This image was rendered with the #2 Pigma archival ink brush pen and Staedtler pigment 0.1 and 0.05 liners. The drawing is 5.5 inches by 8 inches. This is the second of three owl pieces I completed. If you’re an owl expert (not saying there’s any around these parts but they’re out there somewhere) you may have noticed that this isn’t exactly a faithful rendering. I was interested in attempting to convey something more immediate (or even whimsical) that I associate with those momentary glimpses we so very rarely catch of owls or larger birds in general.
My house was built circa 1910. Being a lath and plaster construct, it wasn’t insulated. The people who owned it before us installed blown insulation in the walls and attic. At that time most of the attic flooring was removed leaving a few planks to walk on and a couple of smaller cuts lying around. I’m not sure what kind of wood the flooring is but I’m of the mind that it might be hemlock. The portion I used to create this piece has a lovely rich colour along with some interesting dings and scratches. Neither the bottom or top are cut even. It’s an odd fifteen-ish inches high and a smidgen under one inch deep. It is tongue and groove but the groove side was snapped off (it’s still a foot across though). It’s not “pretty” but those are my favourite kind of found objects to use. They have their own history and that added element enriches the final piece.
I’ve not been lucky enough to photograph a Great Grey Owl so I went online to research my subject. I didn’t draw from any single source but rather found inspiration in a variety of places. I noticed that owls exhibit consistent perching behaviour no matter the breed or environment so that determined the composition. I used a layer of matte varnish to seal the wood before I started painting. This juvenile Great Great Owl, painted with acrylic and somewhat stylized, is all about the brushwork. Building from dark to light I fashioned shape and substance with layers of small brushstrokes making no attempt to blend or smooth them out. I wanted the image to retain the unique properties of the wood surface. To that end, although there are multiple layers of paint it’s not so thick as to hide the texture of the wood allowing it to be seen through the brushstrokes.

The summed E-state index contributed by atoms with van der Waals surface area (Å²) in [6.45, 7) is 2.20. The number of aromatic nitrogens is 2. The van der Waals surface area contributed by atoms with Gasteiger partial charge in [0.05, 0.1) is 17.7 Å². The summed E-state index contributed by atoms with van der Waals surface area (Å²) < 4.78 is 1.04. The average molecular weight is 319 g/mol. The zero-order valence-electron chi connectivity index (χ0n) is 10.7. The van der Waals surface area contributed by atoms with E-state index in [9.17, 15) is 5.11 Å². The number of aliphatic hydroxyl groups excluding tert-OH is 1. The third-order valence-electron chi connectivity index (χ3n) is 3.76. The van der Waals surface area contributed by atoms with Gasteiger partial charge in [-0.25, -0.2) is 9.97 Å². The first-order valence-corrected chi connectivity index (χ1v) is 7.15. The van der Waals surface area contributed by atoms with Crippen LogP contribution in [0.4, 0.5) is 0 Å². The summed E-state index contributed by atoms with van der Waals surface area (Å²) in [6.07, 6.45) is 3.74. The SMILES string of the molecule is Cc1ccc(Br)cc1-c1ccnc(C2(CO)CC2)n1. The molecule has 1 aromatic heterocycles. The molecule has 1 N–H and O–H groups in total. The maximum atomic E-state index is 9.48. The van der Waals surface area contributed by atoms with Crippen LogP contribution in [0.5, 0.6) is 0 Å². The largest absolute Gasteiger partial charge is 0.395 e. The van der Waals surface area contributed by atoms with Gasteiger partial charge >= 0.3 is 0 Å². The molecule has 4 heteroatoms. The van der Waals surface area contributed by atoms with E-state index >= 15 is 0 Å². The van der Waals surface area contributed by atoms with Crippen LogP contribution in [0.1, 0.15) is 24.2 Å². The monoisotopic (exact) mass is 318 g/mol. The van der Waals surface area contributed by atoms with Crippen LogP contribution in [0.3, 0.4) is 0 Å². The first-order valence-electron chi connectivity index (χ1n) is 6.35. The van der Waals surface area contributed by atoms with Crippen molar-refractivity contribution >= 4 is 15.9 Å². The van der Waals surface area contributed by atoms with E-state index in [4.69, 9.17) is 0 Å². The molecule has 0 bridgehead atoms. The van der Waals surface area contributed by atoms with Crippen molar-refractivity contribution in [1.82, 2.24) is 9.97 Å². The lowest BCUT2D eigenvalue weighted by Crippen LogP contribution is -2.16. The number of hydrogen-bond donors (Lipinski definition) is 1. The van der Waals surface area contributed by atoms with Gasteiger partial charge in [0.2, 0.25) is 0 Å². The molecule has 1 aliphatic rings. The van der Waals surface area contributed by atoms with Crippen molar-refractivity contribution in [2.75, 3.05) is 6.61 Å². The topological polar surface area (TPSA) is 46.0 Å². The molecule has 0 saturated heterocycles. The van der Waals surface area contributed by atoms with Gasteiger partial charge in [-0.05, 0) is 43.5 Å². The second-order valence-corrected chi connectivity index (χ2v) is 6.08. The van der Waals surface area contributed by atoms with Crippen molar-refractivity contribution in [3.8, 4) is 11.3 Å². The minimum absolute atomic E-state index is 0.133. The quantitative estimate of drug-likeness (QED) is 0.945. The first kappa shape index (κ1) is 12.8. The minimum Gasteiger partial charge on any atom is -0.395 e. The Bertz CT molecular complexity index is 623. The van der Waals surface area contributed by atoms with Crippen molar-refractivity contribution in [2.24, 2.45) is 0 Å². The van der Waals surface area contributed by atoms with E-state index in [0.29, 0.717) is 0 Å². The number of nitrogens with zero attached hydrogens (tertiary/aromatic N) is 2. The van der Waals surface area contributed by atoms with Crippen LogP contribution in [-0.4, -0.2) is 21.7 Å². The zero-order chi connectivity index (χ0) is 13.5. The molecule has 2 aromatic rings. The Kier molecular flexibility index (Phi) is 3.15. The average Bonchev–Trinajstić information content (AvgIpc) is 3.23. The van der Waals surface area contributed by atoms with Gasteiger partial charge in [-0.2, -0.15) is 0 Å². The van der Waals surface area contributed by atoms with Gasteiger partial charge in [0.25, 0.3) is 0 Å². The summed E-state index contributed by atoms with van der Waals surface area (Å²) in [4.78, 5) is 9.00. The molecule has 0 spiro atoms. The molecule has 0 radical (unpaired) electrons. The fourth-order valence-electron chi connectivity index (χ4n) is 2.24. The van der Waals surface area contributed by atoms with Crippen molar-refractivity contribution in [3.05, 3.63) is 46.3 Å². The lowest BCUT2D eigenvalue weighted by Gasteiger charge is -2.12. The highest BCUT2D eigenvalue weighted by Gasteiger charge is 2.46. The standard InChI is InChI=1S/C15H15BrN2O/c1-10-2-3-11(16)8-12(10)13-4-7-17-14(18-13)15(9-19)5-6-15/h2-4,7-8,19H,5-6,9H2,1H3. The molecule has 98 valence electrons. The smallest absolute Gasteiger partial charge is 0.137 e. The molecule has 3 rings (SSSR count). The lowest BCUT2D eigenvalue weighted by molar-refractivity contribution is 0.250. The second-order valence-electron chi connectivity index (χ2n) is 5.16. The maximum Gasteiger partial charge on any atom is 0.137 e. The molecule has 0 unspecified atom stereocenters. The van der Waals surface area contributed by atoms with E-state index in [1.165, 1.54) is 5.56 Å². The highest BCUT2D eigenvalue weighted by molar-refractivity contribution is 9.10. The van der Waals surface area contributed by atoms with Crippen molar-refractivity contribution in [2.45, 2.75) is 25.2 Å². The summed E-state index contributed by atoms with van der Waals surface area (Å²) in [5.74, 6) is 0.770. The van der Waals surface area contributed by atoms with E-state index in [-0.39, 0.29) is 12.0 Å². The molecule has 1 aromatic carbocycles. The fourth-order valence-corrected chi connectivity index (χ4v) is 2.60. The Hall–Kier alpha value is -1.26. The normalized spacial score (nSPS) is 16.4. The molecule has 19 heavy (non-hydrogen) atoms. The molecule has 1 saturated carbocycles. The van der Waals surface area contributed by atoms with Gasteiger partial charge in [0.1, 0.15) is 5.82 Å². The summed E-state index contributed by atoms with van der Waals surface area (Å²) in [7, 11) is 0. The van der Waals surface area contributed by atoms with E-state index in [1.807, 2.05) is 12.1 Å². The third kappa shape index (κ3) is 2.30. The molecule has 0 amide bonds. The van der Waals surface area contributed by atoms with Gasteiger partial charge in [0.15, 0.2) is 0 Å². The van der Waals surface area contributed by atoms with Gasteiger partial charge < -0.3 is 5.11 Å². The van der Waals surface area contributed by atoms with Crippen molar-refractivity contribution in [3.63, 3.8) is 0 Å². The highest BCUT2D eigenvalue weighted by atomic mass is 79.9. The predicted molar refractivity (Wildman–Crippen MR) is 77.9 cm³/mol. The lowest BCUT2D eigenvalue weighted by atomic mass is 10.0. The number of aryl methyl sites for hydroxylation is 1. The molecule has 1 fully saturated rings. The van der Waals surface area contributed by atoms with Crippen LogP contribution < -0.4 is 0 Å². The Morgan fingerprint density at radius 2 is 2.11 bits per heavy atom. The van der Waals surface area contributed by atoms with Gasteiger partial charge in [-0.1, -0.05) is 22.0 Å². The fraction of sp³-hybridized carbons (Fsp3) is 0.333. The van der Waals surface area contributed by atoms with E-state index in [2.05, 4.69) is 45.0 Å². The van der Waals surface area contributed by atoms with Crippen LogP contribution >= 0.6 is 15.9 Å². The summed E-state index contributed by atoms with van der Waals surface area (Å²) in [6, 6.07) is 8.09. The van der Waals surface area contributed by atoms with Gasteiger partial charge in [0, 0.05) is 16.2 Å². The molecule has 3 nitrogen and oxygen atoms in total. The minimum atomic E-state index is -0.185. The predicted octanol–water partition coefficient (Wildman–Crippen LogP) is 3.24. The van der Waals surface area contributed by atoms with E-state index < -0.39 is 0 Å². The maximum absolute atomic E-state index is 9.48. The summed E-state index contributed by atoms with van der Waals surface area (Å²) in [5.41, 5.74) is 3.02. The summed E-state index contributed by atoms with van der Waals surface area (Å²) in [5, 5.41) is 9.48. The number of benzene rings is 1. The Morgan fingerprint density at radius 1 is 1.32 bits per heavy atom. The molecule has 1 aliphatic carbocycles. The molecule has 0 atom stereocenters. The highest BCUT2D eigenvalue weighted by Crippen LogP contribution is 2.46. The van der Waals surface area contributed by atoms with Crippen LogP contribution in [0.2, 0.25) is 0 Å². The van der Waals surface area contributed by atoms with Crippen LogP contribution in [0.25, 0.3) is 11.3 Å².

The bridge on Brouwers Line is located just outside the Archie Coulter Conservation Area. The conservation area stretches for 133 acres along the west branch of Catfish Creek. This piece is based on a photograph I took whilst visiting the site a couple of years ago. The first scan is the work in progress as a pigment pen drawing. The second is the piece finished with water colour.
This watercolour sketch is based on a photograph I took a couple of summers ago. An enormous toad would come out after dark and sit on the back patio. He was a bit of a stoic chunky bumpy blob who couldn’t be bothered to move even as I took a couple of flash photos. I started the sketch by keeping a light hand layering in the background and basic shape. When those sections were dry I added a bit more character using the accent of darker markings.
The lighthouse on Pelee Island was originally built in 1833 and then restored in 2000. I based this watercolour sketch on a photo I took of the lighthouse when I was hiking on the island* in the summer of 2009. The lighthouse is bordered on three sides by water. I remember walking up the shoreline to see the lighthouse rising through the summer greenery. It looked like something from a fairy tale. That memory came into play as I worked on this piece leading me to use organic shapes and lines along with softer edges in an attempt to capture a sort of whimsical storybook feel.
*The lighthouse is located in the Lighthouse Point Provincial Nature Reserve which is a non-operating park. There aren’t any facilities but it is open to the public for hiking, swimming, birdwatching, photography…etc.